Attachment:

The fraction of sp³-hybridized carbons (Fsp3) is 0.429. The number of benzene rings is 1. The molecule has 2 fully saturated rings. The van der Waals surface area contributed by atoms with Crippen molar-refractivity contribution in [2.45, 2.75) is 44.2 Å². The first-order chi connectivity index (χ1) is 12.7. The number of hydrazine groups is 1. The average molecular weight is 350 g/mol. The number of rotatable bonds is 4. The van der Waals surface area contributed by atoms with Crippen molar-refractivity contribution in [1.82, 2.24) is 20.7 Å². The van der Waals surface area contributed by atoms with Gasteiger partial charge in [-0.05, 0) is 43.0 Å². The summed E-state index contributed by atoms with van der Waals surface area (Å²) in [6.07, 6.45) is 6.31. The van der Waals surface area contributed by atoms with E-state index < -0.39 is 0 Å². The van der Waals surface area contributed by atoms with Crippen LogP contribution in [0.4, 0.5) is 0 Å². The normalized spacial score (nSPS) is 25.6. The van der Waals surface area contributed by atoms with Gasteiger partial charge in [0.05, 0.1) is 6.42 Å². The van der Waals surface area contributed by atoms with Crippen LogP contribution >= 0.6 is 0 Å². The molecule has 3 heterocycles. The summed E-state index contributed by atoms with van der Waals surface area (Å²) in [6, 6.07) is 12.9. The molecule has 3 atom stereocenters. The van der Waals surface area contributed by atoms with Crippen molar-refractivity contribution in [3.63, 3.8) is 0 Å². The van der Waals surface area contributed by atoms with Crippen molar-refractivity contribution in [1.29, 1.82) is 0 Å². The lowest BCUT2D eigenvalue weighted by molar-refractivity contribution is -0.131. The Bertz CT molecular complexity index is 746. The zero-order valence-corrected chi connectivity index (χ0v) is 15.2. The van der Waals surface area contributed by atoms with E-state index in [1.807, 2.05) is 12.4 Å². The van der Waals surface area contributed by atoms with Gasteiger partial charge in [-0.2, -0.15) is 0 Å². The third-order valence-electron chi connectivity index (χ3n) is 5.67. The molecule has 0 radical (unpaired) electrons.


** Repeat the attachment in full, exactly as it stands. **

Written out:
The fraction of sp³-hybridized carbons (Fsp3) is 0.429. The number of benzene rings is 1. The molecule has 2 fully saturated rings. The van der Waals surface area contributed by atoms with Crippen molar-refractivity contribution in [2.45, 2.75) is 44.2 Å². The first-order chi connectivity index (χ1) is 12.7. The number of hydrazine groups is 1. The average molecular weight is 350 g/mol. The number of rotatable bonds is 4. The van der Waals surface area contributed by atoms with Crippen molar-refractivity contribution in [1.82, 2.24) is 20.7 Å². The van der Waals surface area contributed by atoms with Gasteiger partial charge in [-0.05, 0) is 43.0 Å². The summed E-state index contributed by atoms with van der Waals surface area (Å²) in [6.07, 6.45) is 6.31. The van der Waals surface area contributed by atoms with E-state index < -0.39 is 0 Å². The van der Waals surface area contributed by atoms with Crippen LogP contribution in [0.4, 0.5) is 0 Å². The normalized spacial score (nSPS) is 25.6. The van der Waals surface area contributed by atoms with Gasteiger partial charge in [0.05, 0.1) is 6.42 Å². The van der Waals surface area contributed by atoms with Crippen LogP contribution >= 0.6 is 0 Å². The molecule has 3 heterocycles. The summed E-state index contributed by atoms with van der Waals surface area (Å²) in [6, 6.07) is 12.9. The molecule has 3 atom stereocenters. The van der Waals surface area contributed by atoms with Crippen molar-refractivity contribution in [3.63, 3.8) is 0 Å². The van der Waals surface area contributed by atoms with Crippen molar-refractivity contribution in [1.29, 1.82) is 0 Å². The lowest BCUT2D eigenvalue weighted by molar-refractivity contribution is -0.131. The Bertz CT molecular complexity index is 746. The zero-order valence-corrected chi connectivity index (χ0v) is 15.2. The van der Waals surface area contributed by atoms with E-state index in [1.807, 2.05) is 12.4 Å². The van der Waals surface area contributed by atoms with Gasteiger partial charge in [-0.2, -0.15) is 0 Å². The third-order valence-electron chi connectivity index (χ3n) is 5.67. The molecule has 0 radical (unpaired) electrons.